ABY: According to Malaysia’s Central Bank, Malaysia’s GDP rose 4.9% in the second quarter of 2019 despite the ongoing global economic complexity. This growth was supported by the substantial private sector expenditure, recovery in commodity, and higher net exports. Besides, the manufacturer has improved marginally while the service sector continued to expand and growth amid sustained growth in wholesale and retail subsectors. The Central Bank has also projected the Malaysian economy to grow between 4.3% and 4.8% for the whole year of 2019.
Against the backdrop of increasing protectionist measures and ongoing China-US trade tensions, the performance for 2019 is expected to remain steady. Malaysia would be able to cushion the impact as it has multiple engines of growth and a full export base.
Malaysia used to rely significantly on primary industries like mining, rubber, and timber but through economic transformation agenda over the last 30 years. The nation has placed greater emphasis on manufactured and downstream industries which encompass resource-based products such as oleo-chemicals, lubricants, biomass, building materials, and furniture. Other sectors such as electrical and electronics, aircrafts’ components and parts, and medical devices are also gaining momentum in exports. A balanced composition of industries has led to well-diversified trading, without relying on a single industry.
MR: As the lifestyle and life sciences director at Malaysia External Trade Development Corp (Matrade), you are very often in the business spotlight for the region and across the globe. How do you see lifestyle and life sciences adjust to and shape the current economic global landscape? Why has the Far-East got so much to offer when it comes to this segment?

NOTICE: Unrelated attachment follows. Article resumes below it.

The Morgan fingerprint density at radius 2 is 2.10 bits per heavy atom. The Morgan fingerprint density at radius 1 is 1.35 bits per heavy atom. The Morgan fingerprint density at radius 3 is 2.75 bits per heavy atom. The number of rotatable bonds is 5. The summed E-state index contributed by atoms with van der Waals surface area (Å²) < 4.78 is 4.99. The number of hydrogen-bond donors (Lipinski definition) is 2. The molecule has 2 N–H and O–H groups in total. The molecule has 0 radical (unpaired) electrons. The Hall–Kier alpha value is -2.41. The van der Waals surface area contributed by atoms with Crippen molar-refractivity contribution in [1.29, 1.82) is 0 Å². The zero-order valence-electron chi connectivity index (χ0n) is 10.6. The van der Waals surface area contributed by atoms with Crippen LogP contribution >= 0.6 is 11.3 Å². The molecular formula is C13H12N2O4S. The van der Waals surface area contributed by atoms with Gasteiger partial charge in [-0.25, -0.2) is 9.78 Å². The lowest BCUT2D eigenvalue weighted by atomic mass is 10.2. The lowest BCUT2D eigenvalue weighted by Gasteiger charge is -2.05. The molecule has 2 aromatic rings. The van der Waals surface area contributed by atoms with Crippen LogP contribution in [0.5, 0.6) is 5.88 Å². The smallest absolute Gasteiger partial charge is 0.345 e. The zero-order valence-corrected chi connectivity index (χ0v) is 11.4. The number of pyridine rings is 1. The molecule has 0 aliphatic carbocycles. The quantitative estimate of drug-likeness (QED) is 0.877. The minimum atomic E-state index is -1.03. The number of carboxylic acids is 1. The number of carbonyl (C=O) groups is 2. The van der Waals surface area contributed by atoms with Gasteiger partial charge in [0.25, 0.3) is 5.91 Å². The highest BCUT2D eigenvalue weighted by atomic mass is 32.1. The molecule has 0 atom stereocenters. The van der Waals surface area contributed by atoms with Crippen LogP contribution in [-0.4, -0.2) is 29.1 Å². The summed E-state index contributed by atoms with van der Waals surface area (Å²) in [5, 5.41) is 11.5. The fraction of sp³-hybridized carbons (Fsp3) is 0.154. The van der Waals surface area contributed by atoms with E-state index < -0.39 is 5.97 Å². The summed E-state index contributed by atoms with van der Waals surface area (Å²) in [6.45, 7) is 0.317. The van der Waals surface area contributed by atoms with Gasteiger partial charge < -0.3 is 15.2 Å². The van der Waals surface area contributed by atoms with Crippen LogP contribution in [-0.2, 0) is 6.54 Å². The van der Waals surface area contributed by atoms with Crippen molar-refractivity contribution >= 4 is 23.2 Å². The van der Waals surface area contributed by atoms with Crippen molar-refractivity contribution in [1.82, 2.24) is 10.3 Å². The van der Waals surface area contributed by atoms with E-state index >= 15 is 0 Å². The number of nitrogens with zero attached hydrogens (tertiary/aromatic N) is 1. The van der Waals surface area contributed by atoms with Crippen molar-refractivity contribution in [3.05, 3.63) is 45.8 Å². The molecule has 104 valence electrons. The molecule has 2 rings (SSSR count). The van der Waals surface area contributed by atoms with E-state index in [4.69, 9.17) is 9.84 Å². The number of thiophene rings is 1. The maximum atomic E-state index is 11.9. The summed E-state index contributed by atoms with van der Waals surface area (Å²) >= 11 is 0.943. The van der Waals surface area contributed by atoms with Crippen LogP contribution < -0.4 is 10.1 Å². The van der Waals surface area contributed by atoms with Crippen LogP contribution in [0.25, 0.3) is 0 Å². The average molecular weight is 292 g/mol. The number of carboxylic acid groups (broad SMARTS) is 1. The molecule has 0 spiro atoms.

ABY: Before my current position, I was heading the Lifestyle and Life Science Section. The coverage of the industry is quite comprehensive where Lifestyle covers industries like fashion, beauty and personal care, jewellery, furniture and gifts, and premium. While Life Science encompasses, among others, include medical devices, pharmaceuticals, and biotechnology.
Lifestyle products, which are mainly the fast-moving consumer goods (FMCG), requires ample marketing and promotion as it relates to the masses or target segment of customers. Thus, branding is utmost necessary for a particular consumer good. This phenomenon perhaps requires us in MATRADE to have more visibility through a broad series of promotional events and activities that MATRADE organize or support.
On the other hand, Life Sciences relates heavily to technology-based products that require a long gestation period to bear results. Medical devices, for instance, requires stringent compliance of requirements and standards imposed by healthcare authorities as these products would directly affect the wellbeing of public and community.
The industry players in Lifestyle and Life Sciences industries need to embrace the current disruptions that are mainly technology-based for them to remain competitive. The disruptions have also somewhat changed the customers’ behavior, and this also requires industry players to adapt accordingly.